The problem with modern AI is that nobody really knows what’s going on inside all those cold robot minds.
This is a great example. An algorithmic faker tricked its programmers into thinking it was doing its homework, learning how to encode map images, by employing the disembodied digital equivalent of writing the answers to exam questions on its hands!
In my Singularity’s Children series, animals are smart, but get a raw deal because they are hampered by a lack of hands and tongues, a deficiency overcome by the BugNet, AKA: IOA, The Internet of Animals.
The more science tells us about how smart —and devious— animals really are, the more convinced I become that we have already discovered “Alien Intelligence”.
Humpback Whale Communication and the Search for Alien Intelligence, watch the video here:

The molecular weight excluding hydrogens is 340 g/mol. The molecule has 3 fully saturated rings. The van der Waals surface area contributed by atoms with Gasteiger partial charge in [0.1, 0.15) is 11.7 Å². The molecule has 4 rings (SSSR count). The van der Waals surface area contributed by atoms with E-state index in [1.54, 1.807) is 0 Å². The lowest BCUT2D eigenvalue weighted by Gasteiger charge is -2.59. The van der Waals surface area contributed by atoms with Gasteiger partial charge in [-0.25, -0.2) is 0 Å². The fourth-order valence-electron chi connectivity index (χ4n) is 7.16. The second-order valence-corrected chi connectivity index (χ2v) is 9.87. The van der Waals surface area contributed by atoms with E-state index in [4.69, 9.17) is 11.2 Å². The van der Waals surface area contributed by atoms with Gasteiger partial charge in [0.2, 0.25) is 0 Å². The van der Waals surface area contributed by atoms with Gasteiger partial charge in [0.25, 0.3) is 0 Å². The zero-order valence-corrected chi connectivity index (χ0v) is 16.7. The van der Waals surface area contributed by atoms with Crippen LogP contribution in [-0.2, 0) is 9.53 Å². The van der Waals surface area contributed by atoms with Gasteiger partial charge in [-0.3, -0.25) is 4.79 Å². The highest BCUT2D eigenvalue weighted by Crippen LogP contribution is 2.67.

“The study of animal communication challenges our ideas of intelligence and informs our search for life in the universe. Among the most fascinating of vocalizations are the songs and sounds of humpback whales.”
That octopuses arrived as ‘Eggs from Space’—mentioned as one possibility—, does seem a bit tenuous to me. But the other mechanism mentioned in the paper, that viruses arrived embedded in ‘boloids’ and proceeded to insert genes from a far more advanced planetary ecology (e.g. Martian Mollusks), while infecting early terrestrial life, sounds more plausible.
“The evolution from squid to octopus is compatible with a suite of genes inserted by extraterrestrial viruses.”
There is other evidence of Panspermia—from the Tardigrade, which proves that surviving space travel without a suit is not inconceivable for biological organisms, to evidence of organic matter, including bacteria and viruses, appearing anomalously in the upper atmosphere.
Some highlights of the article:
Martian Octopus image: Cal MacDonald